Always ensure any veterinarian you see, especially if not your regular vet, knows all medications your pet is receiving.
No NSAIDs and Steroids together
This is very important and warrants repeating. NSAIDs and Steroids cannot be used concurrently, and NSAIDs like Deramaxx®, Rimadyl®, Onsior®, and others cannot be used simultaneously with steroids in dogs.
While physicians may commonly prescribe steroids and NSAIDs together in people, this is a no-no in dogs. Sadly, emergency veterinarians see complications because veterinarians still prescribe them together, which results in drug interactions.
Dogs and cats are highly susceptible to the adverse reactions of GI ill effects of steroids (diarrhea, vomiting, ulceration, and even GI rupture).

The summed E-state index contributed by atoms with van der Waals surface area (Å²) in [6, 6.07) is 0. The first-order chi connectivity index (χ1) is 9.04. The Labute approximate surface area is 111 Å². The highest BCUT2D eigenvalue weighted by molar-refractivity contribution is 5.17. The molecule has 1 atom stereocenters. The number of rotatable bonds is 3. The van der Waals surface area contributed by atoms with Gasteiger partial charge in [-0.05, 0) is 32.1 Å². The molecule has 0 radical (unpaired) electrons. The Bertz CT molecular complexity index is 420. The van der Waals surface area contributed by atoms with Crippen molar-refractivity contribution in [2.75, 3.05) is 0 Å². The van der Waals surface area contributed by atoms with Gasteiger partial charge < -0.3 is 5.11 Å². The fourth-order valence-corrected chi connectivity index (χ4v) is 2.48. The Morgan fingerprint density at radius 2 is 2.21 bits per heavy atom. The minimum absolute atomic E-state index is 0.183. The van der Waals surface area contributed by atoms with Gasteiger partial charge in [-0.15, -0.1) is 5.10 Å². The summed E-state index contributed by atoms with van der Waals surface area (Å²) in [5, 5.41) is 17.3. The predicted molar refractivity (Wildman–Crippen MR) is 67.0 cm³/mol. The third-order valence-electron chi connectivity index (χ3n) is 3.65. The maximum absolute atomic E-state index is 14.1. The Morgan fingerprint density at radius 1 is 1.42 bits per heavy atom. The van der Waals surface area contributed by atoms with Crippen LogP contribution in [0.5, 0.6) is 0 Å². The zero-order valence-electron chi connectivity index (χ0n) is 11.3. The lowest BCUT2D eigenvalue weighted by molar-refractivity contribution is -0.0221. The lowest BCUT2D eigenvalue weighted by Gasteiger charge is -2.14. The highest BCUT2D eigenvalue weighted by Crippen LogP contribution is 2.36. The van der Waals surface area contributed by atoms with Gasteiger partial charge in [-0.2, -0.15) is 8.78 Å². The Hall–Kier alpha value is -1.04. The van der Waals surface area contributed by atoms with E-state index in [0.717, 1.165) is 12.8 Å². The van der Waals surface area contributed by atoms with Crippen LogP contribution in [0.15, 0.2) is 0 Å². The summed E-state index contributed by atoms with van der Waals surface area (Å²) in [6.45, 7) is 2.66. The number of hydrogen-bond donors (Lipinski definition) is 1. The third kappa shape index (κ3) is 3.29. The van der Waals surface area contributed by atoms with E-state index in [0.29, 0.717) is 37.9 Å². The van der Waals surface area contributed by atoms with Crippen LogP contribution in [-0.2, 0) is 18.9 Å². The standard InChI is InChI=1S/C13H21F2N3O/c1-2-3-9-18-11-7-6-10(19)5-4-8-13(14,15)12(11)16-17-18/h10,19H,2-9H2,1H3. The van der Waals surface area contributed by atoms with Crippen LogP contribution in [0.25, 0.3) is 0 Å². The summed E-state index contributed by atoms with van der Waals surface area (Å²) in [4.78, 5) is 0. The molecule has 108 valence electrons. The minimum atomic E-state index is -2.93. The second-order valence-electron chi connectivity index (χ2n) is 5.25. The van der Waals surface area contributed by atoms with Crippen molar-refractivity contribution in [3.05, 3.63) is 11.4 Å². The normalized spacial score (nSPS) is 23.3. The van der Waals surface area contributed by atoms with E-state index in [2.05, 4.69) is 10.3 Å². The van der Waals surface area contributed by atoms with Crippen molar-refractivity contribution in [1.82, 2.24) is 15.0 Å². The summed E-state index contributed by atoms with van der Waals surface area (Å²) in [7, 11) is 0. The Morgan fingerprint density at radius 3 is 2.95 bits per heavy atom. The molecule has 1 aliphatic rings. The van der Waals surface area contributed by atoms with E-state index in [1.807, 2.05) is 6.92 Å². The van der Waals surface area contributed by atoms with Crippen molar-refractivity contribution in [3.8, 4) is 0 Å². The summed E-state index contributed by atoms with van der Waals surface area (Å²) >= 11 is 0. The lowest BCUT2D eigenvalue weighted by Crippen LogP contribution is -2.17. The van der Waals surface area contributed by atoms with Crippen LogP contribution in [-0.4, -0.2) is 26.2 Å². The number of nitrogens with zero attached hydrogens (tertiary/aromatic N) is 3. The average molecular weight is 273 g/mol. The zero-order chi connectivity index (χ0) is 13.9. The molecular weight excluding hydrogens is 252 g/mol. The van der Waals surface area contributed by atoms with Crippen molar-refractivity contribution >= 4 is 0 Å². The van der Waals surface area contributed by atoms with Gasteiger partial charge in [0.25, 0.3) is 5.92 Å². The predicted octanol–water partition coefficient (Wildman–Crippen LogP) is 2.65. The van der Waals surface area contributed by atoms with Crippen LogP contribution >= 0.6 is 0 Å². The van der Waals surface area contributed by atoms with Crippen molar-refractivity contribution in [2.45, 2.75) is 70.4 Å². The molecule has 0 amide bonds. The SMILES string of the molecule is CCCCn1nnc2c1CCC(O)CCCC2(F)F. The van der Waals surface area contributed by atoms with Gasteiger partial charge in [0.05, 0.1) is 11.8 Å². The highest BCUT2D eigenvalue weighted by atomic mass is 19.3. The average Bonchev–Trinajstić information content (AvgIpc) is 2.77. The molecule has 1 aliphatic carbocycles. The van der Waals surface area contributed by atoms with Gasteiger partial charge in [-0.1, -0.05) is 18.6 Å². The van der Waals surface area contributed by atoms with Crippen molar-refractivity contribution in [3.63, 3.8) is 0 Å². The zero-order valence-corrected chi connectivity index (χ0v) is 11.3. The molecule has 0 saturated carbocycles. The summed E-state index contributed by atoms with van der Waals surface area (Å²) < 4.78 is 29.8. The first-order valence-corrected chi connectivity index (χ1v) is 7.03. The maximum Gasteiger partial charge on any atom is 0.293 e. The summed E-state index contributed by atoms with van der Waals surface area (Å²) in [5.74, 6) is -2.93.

A washout period (ideally 7-14 days) should be used when shifting from one drug to another (NSAID to steroid vs. steroid to NSAID) to avoid drug interactions. While sometimes we have to switch more rapidly than that, we must then take precautions to protect the GI tract from ulceration, bleeding, and more.
If your dog has been on a prescription NSAID for pain management, even if you give it as needed, make sure your vet knows/remembers.
Suppose you have given your dog aspirin (which is not recommended, a topic for another day). In that case, you must also tell them you gave aspirin. Aspirin combined with a steroid is even more dangerous than a dog-specific NSAID.
Steroids Pros and Cons
Steroids, like prednisone, have their place in veterinary medicine. Prednisone for dogs can be safe when used for the appropriate conditions and when monitored closely.
Being properly informed about how to administer the dog prednisone, recognizing it cannot be abruptly stopped and must be weaned, and knowing what side effects to expect, help prepare you for steroid use in your dog.